Can High-Risk Myeloma Patients Become Refractory to Certain Monoclonal Antibodies?

Published on

Topics include: Treatments

Patient Power Community member, Francis, asks â??Can refractory, high-risk myeloma patients become refractory to daratumumab?â?? Dr. Jatin Shah from the University of Texas MD Anderson Cancer Center responds to this question and goes on to discuss promising treatment options in clinical trials, specifically related to immunotherapy and checkpoint inhibitors.

Clinical Trials Mentioned in This Video

High-Risk Multiple Myeloma Clinical Trials
daratumumab (Darzalex)
Immunotherapy Clinical Trials
Refractory Multiple Myeloma Clinical Trials

This Ask the Expert series is sponsored by the Patient Empowerment Network, which received funding from Celgene, Novartis and Takeda.

View more programs featuring and

Produced in association with

Transcript

Please remember the opinions expressed on Patient Power are not necessarily the views of our sponsors, contributors, partners or Patient Power. Our discussions are not a substitute for seeking medical advice or care from your own doctor. That’s how you’ll get care that’s most appropriate for you. 

Andrew Schorr:

Here is a question we got in from Francis, she wants to know, can refractory, high-risk multiple myeloma patients become refractory to daratumumab (Darzalex)? 

That’s a great question. I think that unfortunately right now, as we know it, myeloma is not curable. And that means unfortunately, the myeloma will become refractory to almost all of our therapies, including lenalidomide or Velcade or carfilzomib (Kyprolis) or pomalidomide (Pomalyst) or elotuzumab (Empliciti) or panobinostat (Farydak) and even daratumumab. So, unfortunately, even though daratumumab is a very good drug, unfortunately the myeloma becomes smart, those cells become smart, and they’re going to be refractory to daratumumab just like everything else.

And it doesn’t matter if you have high risk or not high risk. I think at the end of the day, unfortunately, those myeloma cells will at some point become refractory to daratumumab. So I think the answer is yes. And that really starts bringing up the question about what do we do next? And I think it’s important when you start talking about daratumumab, I think it’s a great drug. There’s lots of excitement about it, and people are using it as a single agent right now.

And so even in that setting when peopleare using it as a single agent by itself, the response rate is around 30 percent. So even when there’s lots of excitement about it, I think we have to be realistic saying as a single agent, it only works in about 30 percent of patients, and it works for about four months for patients. And so ultimately, all these patients do become refractory to daratumumab. So it’s a great drug, a great step forward. We see even better activity when you combine it as we move forward. So I think that’s important.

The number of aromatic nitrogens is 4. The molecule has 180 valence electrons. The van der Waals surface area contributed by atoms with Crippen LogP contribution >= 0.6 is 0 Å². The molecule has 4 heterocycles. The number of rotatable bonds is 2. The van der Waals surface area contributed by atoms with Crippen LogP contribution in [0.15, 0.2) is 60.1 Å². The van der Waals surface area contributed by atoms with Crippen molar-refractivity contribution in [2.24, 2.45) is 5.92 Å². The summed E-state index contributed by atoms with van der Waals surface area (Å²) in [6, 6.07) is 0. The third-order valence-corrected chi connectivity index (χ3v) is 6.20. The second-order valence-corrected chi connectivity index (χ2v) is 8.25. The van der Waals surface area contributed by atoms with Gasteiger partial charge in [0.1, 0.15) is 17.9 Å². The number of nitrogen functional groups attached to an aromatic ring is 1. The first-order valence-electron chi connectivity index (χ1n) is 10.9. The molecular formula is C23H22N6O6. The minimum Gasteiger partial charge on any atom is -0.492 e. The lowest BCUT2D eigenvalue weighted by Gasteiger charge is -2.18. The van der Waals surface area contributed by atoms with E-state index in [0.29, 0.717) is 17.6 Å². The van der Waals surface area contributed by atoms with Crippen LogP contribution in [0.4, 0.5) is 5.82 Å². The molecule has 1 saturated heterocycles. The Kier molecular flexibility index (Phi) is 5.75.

There are a lot of new drugs that have been approved last year, and so there are other options, which I don’t know what you have or have not had in the past.

But I think clearly, it does kind of start talking about what’s the next wave of new drugs coming after that, after the daratumumab, and I think that’s where I want to share some of the excitement that we have. That even once you become refractory to daratumumab, within a clinical trial setting there [are] lots of options that we have in that setting. And that starts getting into this whole world of immunotherapy.

There [are] lots of new drugs that are coming that really target the immune system to activate the immune system. Drugs like checkpoint inhibitors, for example, are very active, and we saw some very nice data at ASH, some preliminary data that was very exciting. So I think there [are] a number of new options that are coming down—other small molecules, as well, that are going to be available in clinical trials after daratumumab.

Please remember the opinions expressed on Patient Power are not necessarily the views of our sponsors, contributors, partners or Patient Power. Our discussions are not a substitute for seeking medical advice or care from your own doctor. That’s how you’ll get care that’s most appropriate for you. 

Related Programs

Published:

Published:

Published:

Advertisement
Join Our Community Register for Events Read Our Latest Blog
Advertisement

Page last updated on July 17, 2017